Fall Election Could Be Fascinating
More contested seats, tough campaign tactics could make for tighter, intense races.
Now it gets interesting.
After Democrats’ had three straight wins in two special legislative elections and the race for Supreme Court, Republicans broke the string by holding onto the 42nd Assembly District. Meanwhile, billboards blaming the governor for vehicle-damaging “Scottholes” have popped up along major highways in northern Wisconsin.
And, if there is a #metoo revolution in this election year, it may help 13 female Democrats who will challenge incumbent Republican Assemblymen on Nov. 6.
Let’s start in the Assembly.
Two years ago, 48 Assembly seats – 20 held by Republicans and 28 by Democrats – were already decided, because those incumbents had no major-party opponents. That meant there were no major-party fights for almost half of the 99 Assembly seats.
Party leaders usually don’t slate candidates in districts dominated by voters of the opposing party – and there are many of them created in the 2011 redistricting by Republicans which is being challenged in the pending U.S. Supreme Court case.
But, in a WisconsinEye interview, Assembly Democratic Leader Gordon Hintz, one of those with no GOP opponent in November, said he dedicated himself to recruiting more candidates this year – and it paid off.
But the fascinating beyond-the-numbers dynamic is the number of Assemblymen who will be challenged by women Democrats on Nov. 6.
Five Assembly Republican men who ran unopposed two years ago will face female Democrats on Nov. 6: GOP Rep. Joe Sanfelippo, of New Berlin, versus Democrat Lillian Cheesman, of West Allis; GOP Rep. Dan Knodl, of Germantown, versus Democrat Emily Siegrist, of River Hills; GOP Rep. Robert Brooks, of Saukville, versus Democrat Chris Rahlf, of Cedarburg; GOP Rep. Mike Kuglitsch, of New Berlin, versus Democrat Erica Flynn, of Greenfield; and GOP Rep. Warren Petryk, of Eleva, versus Charlene Warner, of Mondovi.
Eight other incumbent Assembly Republican men will also face female Democrats on Nov. 6.
Now that the Elections Commission has formally approved candidates for the Aug. 14 primary and Nov. 6 general election, other things to watch are:
*Which State Senate elections determine party control? Republicans began the 2017-18 session with a dominating 20-13 majority. Democrats whittled that down to 18-15 by winning two special elections.
Four Senate elections will determine party control in the 2019-20 session:The 1st District, where Democrat Caleb Frostman will try to keep the seat he won in a special election Tuesday; District 17, where GOP Sen. Howard Marklein is seeking a second term, and two open seats created because Democrat Kathleen Vinehout (District 31) is running for governor and Republican Terry Moulton (District 23) is retiring.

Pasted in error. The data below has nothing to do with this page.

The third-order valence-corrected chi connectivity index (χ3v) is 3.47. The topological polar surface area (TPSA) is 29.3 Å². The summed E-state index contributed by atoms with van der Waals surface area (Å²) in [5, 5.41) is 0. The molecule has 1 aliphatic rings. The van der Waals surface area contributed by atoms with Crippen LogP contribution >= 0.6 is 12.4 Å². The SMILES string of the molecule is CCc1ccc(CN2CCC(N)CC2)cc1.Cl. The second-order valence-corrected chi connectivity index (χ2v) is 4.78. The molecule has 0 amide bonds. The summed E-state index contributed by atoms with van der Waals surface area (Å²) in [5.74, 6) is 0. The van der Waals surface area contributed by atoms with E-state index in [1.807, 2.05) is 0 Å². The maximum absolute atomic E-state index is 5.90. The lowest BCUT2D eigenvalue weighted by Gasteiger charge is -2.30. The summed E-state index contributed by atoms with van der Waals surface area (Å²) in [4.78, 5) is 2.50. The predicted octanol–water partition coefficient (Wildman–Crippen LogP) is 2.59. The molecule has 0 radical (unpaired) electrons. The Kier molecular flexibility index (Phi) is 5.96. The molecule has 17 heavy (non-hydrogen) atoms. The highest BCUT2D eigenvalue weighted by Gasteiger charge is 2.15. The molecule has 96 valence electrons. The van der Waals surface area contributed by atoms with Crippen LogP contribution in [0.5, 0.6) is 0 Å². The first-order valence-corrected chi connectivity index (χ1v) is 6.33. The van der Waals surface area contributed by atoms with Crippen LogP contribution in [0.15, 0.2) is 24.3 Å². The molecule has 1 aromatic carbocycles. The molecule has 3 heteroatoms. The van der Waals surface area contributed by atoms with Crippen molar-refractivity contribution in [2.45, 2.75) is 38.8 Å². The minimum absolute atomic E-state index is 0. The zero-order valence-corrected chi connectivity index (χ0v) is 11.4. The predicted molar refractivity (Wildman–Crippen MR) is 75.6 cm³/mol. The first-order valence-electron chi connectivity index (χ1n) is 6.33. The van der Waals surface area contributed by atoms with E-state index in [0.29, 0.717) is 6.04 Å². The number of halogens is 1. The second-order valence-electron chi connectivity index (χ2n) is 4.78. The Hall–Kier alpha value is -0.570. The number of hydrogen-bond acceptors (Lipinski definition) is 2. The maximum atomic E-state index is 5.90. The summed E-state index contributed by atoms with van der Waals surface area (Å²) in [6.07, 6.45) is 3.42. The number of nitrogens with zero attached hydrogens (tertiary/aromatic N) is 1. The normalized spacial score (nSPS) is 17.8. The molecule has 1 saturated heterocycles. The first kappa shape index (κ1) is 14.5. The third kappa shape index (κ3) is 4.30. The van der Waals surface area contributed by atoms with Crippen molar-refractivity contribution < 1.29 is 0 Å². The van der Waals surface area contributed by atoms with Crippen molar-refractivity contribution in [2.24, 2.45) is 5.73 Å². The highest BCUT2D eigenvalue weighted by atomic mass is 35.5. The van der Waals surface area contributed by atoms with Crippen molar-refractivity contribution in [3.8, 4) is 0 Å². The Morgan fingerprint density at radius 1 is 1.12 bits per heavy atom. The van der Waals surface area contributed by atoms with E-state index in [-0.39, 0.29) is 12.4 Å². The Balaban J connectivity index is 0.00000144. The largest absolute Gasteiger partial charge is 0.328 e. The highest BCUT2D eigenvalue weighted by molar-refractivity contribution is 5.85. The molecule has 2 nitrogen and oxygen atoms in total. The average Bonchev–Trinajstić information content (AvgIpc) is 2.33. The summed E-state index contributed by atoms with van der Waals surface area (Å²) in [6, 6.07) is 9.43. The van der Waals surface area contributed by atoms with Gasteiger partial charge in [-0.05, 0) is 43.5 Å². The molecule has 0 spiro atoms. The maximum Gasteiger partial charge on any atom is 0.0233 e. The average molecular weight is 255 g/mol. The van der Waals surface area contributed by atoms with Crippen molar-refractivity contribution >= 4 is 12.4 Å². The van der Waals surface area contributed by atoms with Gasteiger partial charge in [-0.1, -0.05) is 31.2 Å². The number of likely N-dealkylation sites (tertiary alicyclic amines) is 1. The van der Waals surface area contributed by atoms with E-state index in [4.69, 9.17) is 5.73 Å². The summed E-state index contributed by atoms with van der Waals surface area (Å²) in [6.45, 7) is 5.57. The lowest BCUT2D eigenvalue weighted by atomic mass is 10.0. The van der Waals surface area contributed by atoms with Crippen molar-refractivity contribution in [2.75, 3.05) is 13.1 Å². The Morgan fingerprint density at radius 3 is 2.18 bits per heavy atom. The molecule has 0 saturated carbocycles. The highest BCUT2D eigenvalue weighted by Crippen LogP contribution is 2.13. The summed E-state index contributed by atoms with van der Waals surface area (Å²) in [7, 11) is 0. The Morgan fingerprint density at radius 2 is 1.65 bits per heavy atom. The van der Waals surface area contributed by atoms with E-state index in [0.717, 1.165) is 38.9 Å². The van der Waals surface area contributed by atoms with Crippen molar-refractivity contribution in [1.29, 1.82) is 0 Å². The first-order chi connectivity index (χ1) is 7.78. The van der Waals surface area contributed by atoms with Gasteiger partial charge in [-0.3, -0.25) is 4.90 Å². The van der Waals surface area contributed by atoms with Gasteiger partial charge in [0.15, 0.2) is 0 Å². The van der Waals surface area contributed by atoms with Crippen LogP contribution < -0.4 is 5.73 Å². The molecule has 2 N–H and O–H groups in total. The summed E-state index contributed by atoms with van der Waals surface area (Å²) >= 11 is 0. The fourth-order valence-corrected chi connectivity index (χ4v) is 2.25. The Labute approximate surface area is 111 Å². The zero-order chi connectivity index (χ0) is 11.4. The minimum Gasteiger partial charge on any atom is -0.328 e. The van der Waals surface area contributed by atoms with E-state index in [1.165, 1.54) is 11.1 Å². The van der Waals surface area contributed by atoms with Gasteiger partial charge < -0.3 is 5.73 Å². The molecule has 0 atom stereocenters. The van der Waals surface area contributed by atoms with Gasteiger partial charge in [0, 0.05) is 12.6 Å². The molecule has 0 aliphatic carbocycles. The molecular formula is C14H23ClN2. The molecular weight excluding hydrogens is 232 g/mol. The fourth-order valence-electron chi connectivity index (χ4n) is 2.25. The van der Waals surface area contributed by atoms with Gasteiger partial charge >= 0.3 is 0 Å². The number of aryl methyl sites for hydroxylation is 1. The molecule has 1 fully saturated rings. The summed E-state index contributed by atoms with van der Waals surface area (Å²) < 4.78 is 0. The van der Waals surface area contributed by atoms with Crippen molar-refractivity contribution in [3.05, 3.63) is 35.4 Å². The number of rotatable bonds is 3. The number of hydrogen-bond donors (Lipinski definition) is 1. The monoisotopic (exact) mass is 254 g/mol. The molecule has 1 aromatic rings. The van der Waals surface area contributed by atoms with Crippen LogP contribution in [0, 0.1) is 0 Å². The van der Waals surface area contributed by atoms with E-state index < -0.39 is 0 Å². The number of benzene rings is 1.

*What’s in your Tweets? Although she tried to hide her past Tweets, the emotional Internet outbursts and insults of Democrat Ann Groves Lloyd, who lost the special election in the 42nd Assembly District, came back to haunt her campaign. Big time.
According to the Milwaukee Journal Sentinel, the Lodi alderwoman’s Tweets called 2012 GOP presidential candidate Mitt Romney a “douche nozzle;” Gov. Scott Walker her worst enemy, immoral and reprehensible, and GOP U.S. Sen. John McCain “a dishonest, bizarrely unhinged, little man.’”
The Lloyd campaign said her comments were only meant for friends and family, but the Internet now defines those as the whole world. Those Tweets prompted her opponents to run ads questioning her judgment and justified Walker claims that Democrats are “bitter, angry.”
The lesson for candidates: The Internet never really forgets, or loses, anything you post.
[inaritclead ad=”UM-In-Article-2″]*Run your name through CCAP? Republican Jon Plumer and his wife were surprised that a 1987 incident in their home became an issue in the final weeks of the special-election campaign against Lloyd.
Plumer was cited for disorderly conduct and paid a $177 forfeiture after having a ‘‘heated argument” with his daughter according to a police report. Plumer said his family moved past the incident many years ago and “innocent people” were hurt by the disclosure, which he said showed the dirty nature of politics.
Still, the president of Wisconsin’s National Organization for Women (NOW) demanded that Plumer apologize for the 21-year-old incident.
The lesson for all candidates: There is no statute of limitations on what can be used against you in campaigns.
What does CCAP, the state’s official county-by-county summary of court actions, say about you? You should find out before someone else does.